I used to make mobile sites with the assumption that the clients were just trying to get a quick view of my site; sort of a summary of the "real" site, with many of the less-critical pages removed. If they wanted to see everything, they either had to click a "give me the full site" link, or browse from a larger device.
I'm wondering now whether that's a correct model in 2012. Are enough folks using a mobile device as their only browser, such that I should be leaning toward providing all the content of the "full site", to these folks too?
I have written and maintain seven sites, all of which I have converted from fixed width to mobile friendly fluid designs. In the process, I'm learning what works and what doesn't. Basically, provided that you set a realistic minimum width to support, say 320px, and a realistic maximum, say 800px, you can make a web site work on mobiles as well as PCs. It may not work for all sites, but it can work for many. There is more detail on these techniques here.
Thanks for the link. Over the last week or so I've asked a few "mobile generation" folks this same question, and the general feedback is that yes I should actually eliminate content in the mobile version of a site, reducing info and functions that folks might reasonably expect would not be available on a smartphone device.
That conflicts with the link you gave, but has been the direction I'm going...
Well that depends. If the display width is below 640px, I eliminate the heading and menu on all but the "home" pages. So the site does adopt a more linear approach, but all the information is still there. That includes my "Relativity Myths" site that deals with complex, anti-intuitive, ideas like how space and time combine to form a 4D spacetime continuum, and the meaning of zero spacetime intervals. Of course that does not answer the question of whether people would choose to view a site like that on a low-spec smartphone. I'm just saying that it can be done.
Furthermore, if I needed to use graphic images larger than 300px wide I would eliminate them on "handheld" devices because, in my experience, the alternative of dynamically down-sizing large graphics on small screen devices is a no-no. The download time is excessive, even when using a wifi hotspot instead of 3G. At least that is the case with the lo-spec smartphones I use for testing. I wonder whether people who advocate that practice have tested their sites under realistic conditions?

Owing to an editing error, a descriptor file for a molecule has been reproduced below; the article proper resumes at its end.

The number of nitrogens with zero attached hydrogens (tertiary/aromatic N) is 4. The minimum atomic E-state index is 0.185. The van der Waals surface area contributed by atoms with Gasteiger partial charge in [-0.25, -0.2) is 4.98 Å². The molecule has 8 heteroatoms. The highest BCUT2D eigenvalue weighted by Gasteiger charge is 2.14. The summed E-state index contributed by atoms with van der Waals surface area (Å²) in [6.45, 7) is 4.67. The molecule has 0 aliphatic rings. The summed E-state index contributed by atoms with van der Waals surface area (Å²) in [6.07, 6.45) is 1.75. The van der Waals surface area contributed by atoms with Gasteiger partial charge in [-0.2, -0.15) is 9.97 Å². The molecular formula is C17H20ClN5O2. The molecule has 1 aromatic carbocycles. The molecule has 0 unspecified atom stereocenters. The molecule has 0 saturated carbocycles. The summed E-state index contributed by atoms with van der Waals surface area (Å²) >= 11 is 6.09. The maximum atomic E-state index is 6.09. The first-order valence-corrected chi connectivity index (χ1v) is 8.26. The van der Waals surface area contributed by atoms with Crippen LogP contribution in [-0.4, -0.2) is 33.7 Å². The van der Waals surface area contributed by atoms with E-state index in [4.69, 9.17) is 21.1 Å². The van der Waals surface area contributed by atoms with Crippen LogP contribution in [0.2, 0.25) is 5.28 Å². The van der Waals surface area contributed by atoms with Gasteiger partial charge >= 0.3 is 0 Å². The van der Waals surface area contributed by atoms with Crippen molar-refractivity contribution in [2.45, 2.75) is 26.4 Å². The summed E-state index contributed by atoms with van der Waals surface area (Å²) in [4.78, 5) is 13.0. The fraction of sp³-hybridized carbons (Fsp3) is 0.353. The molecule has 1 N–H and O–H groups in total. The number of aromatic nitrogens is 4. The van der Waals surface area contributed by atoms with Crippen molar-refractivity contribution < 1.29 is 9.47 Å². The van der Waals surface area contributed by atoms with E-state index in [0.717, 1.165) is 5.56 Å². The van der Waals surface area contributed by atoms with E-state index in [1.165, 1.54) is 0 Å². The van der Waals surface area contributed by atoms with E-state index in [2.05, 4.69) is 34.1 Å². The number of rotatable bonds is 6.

I'm investigating the use of separate graphics on high/low resolution devices, but so far I have not found a solution to the problem of BOTH graphics appearing on IE8 and below. That is THE major issue. I suspect that people who advocate that technique have either found a solution, or are not testing on IE8!
I think it's about striking a balance between design and usage. There's a great (but quite long) article I read recently on the Nokia developers site about the vagaries of mobile development and how to represent different content to the mobile user. Well worth a look.
Want to interject my two cents worth.
I am new to developing Mobile webs but have been reading all the research I can grab. What I found on the subject of reducing the amount of information from your PC version to Mobile is definitely yes,. The real estate is expensive and not much of it.
What they say is always reference the PC site on the Mobile web, and give them a way to get there. Remember also if there is a great deal of scrolling that the visitor needs to do to get the desired info they need, they will leave the site.
I do believe if your initially developing a PC site, you should design it to be easier to add the jQuery Mobil calls to maximize the Mobile development effort.
I hope this has helped you some, however I think you are going in the right direction. At minimum it's my two cents on the subject.
Thanks for the input. In this example, I'm using media queries to determine browser size, so there is only one web site. I don't have separate "PC" and "mobile" sites that I could provide separate links to.
I think that's a very sensible thing to do. Mobile web development can be very challenging and sometimes gives more loss than profit if not done meticulously. As some may have a slow net connection it is better to keep the site small, giving only crucial information so that the load time is less. If the load time is too much, there are chances of the user bouncing. when users comes from a mobile device they are mostly looking for some quick information, probably just the "contact us" page.
It's crazy to develop two sites when with the proper development and structured one will do. There are lots of folks out there in business that have PC sites but no presents on the mobile world. Many of the sites are coded poorly because they knew a friend who did sites.
I'm 70 years of age and just love keeping my brain busy learning about mobile web development.